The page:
A skin lesion is a part of the skin that has an abnormal growth or
appearance compared to the skin around it.
Types of Skin Lesions
Two types of skin lesions exist: primary and secondary. Primary skin
lesions are abnormal skin conditions present at birth or acquired over one’s
lifetime. Birthmarks are primary skin lesions. Other types include:
also called vesicles; these are small lesions filled with a clear fluid.
Vesicles can be the result of sunburns, steam burns, insect bites, friction
from shoes or clothes, and viral infections.
freckles and flat moles. Macules are small spots that are typically brown, red,
or white. They are usually about one centimeter in diameter.
a solid, raised skin lesion. Most nodules are more than two centimeters in
a lesion that is rough in texture. Most papules develop with many other
papules. A patch of papules is called a plaque. Plaques are common in people
small lesions filled with pus. They are typically the result of acne, boils, or
lesions that cover small or large areas of skin. They can be caused by an
allergic reaction. A common allergic reaction rash occurs when someone touches
skin lesions caused by an allergic reaction. Hives are an example of wheals.
Secondary skin lesions are the result of irritated or manipulated
primary skin lesions. For example, if someone scratches a mole until it bleeds,
the resulting lesion, a crust, is now a secondary skin lesion.
The most common secondary skin lesions include:
a crust, or a scab, is created when dried blood forms over a scratched and
irritated skin lesion.
typically caused by a bacterial infection or physical trauma.
patches of skin cells that build up and then fall off the skin.
some scratches, cuts, and scrapes will leave scars that are not replaced with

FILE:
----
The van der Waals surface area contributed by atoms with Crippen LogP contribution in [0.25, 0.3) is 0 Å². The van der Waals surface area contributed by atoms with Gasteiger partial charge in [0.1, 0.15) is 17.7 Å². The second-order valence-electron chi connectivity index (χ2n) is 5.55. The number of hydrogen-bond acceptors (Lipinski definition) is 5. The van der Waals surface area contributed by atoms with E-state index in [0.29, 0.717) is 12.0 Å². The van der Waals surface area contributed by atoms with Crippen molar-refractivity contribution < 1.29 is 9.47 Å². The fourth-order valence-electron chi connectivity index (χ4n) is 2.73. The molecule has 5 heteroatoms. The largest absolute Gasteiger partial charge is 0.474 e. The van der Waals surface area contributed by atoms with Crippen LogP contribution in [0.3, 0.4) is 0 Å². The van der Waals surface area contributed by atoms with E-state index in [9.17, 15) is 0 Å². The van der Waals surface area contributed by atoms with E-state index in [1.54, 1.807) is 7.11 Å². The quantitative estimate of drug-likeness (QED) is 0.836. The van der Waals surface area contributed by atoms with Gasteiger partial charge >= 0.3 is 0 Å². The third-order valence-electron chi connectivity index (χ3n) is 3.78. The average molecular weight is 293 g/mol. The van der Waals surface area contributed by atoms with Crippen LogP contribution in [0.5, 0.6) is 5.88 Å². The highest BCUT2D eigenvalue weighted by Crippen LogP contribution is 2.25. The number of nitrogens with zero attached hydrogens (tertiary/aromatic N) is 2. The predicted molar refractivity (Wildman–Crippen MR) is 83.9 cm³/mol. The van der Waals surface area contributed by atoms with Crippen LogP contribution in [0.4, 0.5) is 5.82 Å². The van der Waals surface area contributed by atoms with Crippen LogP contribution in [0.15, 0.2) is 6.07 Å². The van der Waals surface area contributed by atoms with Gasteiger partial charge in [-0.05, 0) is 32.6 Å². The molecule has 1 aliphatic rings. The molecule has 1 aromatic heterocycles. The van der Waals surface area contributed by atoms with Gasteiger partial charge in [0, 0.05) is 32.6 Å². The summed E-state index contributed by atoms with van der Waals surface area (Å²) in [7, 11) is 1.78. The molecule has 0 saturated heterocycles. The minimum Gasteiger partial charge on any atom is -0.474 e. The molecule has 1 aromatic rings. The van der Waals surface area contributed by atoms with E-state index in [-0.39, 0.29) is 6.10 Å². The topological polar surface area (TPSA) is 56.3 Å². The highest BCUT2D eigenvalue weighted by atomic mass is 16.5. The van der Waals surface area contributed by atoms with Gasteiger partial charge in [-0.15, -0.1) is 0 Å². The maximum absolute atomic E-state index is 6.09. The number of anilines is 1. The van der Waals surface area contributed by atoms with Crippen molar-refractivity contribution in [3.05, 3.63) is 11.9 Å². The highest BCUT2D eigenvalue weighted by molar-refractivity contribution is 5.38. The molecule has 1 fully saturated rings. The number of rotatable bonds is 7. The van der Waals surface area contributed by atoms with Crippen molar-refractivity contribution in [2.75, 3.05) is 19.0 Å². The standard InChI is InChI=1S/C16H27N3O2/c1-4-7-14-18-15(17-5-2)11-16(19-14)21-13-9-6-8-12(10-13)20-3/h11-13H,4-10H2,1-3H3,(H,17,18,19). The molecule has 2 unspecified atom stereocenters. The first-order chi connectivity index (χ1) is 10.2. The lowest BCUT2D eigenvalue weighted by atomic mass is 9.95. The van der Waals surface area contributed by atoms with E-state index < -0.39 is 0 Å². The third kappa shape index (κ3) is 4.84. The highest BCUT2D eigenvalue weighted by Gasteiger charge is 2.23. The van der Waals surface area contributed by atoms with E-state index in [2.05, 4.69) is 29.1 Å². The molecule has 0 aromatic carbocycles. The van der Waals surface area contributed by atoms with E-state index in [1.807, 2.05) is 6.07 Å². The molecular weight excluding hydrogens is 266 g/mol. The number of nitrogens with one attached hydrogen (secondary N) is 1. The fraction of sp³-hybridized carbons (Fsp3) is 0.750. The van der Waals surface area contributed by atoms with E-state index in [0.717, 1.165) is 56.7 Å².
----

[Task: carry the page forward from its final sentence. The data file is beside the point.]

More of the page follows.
healthy, normal skin. Instead, the skin returns as a thick, raised scar. This
scar is called a keloid.
atrophy: areas of your skin that become thin and wrinkled from over use of
topical steroids or antibiotic creams.
What Causes Skin Lesions?
The most common cause of a skin lesion is an infection on or in the
skin. One example is a wart. Warts are caused by a virus that is transmitted by
touch. A systemic infection (an infection that occurs throughout your body), such
as chicken pox or shingles can cause skin lesions all over your body. Some skin
lesions are hereditary, such as moles and freckles. Birthmarks are lesions that
exist at the time of birth. Still others can be the result of an allergic
reaction or sensitivity caused by conditions like poor circulation or diabetes.
Who Is At Risk for Skin Lesions?
Some skin lesions are hereditary.
People with family members who have moles or freckles are more likely to
develop those two lesions. People with allergies may also be more likely to
develop skin lesions related to their allergy. People diagnosed with an
auto-immune disease such as psoriasis will continue to be at risk for skin
lesions throughout their lives.
Diagnosing Skin Lesions
In order to diagnose a skin lesion, a dermatologist or doctor will want
to conduct a full physical exam. This will include observing the skin lesion
and asking for a full account of all symptoms. To confirm a diagnosis, they
make take skin samples, perform a biopsy of the affected area, or take a swab
from the lesion to send to a lab.
Treating Skin Lesions
Treatment is based on the underlying cause or causes for skin lesions. A
doctor will take into account the type of lesion, personal health history, and
any unsuccessful treatments previously attempted.
First-line treatments are often topical medications to help clean,
disinfect, and protect the affected area. Topical medication can also provide
mild symptom relief to stop pain, itching, or burning caused by the skin
lesion. When skin lesions are the result of a systemic infection, such as
shingles or chicken pox, patients may be prescribed oral medications to help
ease the symptoms of the disease, including skin lesions.
Skin lesions that are infected or extremely painful can be lanced and
drained to provide relief. Moles that have become cancerous may need to be
removed surgically. A type of birthmark called vascular birthmarks result from malformed
blood vessels. Surgery can remove this type of birthmark, too.
Some skin lesions are very itchy and uncomfortable and patients may use
home remedies. Some oatmeal baths or lotions can provide relief from itching or
burning caused by certain skin lesions. If chaffing is causing contact
dermatitis in places where the skin rubs against itself or a piece of clothing,
absorbent powders or baby powder can reduce moisture and prevent additional
skin lesions from developing.